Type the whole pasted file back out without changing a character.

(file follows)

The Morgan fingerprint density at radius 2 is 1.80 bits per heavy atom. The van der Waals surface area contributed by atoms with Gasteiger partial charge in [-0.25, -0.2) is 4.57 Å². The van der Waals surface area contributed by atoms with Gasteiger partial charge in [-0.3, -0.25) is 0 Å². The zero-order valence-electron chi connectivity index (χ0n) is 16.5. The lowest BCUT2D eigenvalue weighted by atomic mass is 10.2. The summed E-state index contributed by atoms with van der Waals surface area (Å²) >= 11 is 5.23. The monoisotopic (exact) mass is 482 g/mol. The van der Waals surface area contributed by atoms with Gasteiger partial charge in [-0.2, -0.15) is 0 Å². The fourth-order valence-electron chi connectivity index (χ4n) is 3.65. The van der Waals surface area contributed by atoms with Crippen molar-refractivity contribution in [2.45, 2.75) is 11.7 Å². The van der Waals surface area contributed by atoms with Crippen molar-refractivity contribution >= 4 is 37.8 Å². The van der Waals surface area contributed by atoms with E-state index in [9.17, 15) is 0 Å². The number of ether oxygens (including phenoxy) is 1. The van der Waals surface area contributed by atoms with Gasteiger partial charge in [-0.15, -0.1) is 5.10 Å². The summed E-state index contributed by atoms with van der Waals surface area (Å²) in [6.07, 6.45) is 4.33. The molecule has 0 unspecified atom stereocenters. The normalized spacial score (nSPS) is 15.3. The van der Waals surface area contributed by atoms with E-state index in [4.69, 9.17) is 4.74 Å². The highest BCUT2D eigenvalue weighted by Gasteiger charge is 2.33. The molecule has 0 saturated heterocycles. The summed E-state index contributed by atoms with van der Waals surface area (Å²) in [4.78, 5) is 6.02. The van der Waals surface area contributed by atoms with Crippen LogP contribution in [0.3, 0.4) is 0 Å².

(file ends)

The Morgan fingerprint density at radius 2 is 1.80 bits per heavy atom. The van der Waals surface area contributed by atoms with Gasteiger partial charge in [-0.25, -0.2) is 4.57 Å². The van der Waals surface area contributed by atoms with Gasteiger partial charge in [-0.3, -0.25) is 0 Å². The zero-order valence-electron chi connectivity index (χ0n) is 16.5. The lowest BCUT2D eigenvalue weighted by atomic mass is 10.2. The summed E-state index contributed by atoms with van der Waals surface area (Å²) >= 11 is 5.23. The monoisotopic (exact) mass is 482 g/mol. The van der Waals surface area contributed by atoms with Gasteiger partial charge in [-0.2, -0.15) is 0 Å². The fourth-order valence-electron chi connectivity index (χ4n) is 3.65. The van der Waals surface area contributed by atoms with Crippen molar-refractivity contribution in [2.45, 2.75) is 11.7 Å². The van der Waals surface area contributed by atoms with Crippen molar-refractivity contribution >= 4 is 37.8 Å². The van der Waals surface area contributed by atoms with E-state index in [9.17, 15) is 0 Å². The number of ether oxygens (including phenoxy) is 1. The van der Waals surface area contributed by atoms with Gasteiger partial charge in [-0.15, -0.1) is 5.10 Å². The summed E-state index contributed by atoms with van der Waals surface area (Å²) in [6.07, 6.45) is 4.33. The molecule has 0 unspecified atom stereocenters. The normalized spacial score (nSPS) is 15.3. The van der Waals surface area contributed by atoms with E-state index in [4.69, 9.17) is 4.74 Å². The highest BCUT2D eigenvalue weighted by Gasteiger charge is 2.33. The molecule has 0 saturated heterocycles. The summed E-state index contributed by atoms with van der Waals surface area (Å²) in [4.78, 5) is 6.02. The van der Waals surface area contributed by atoms with Crippen LogP contribution in [0.3, 0.4) is 0 Å².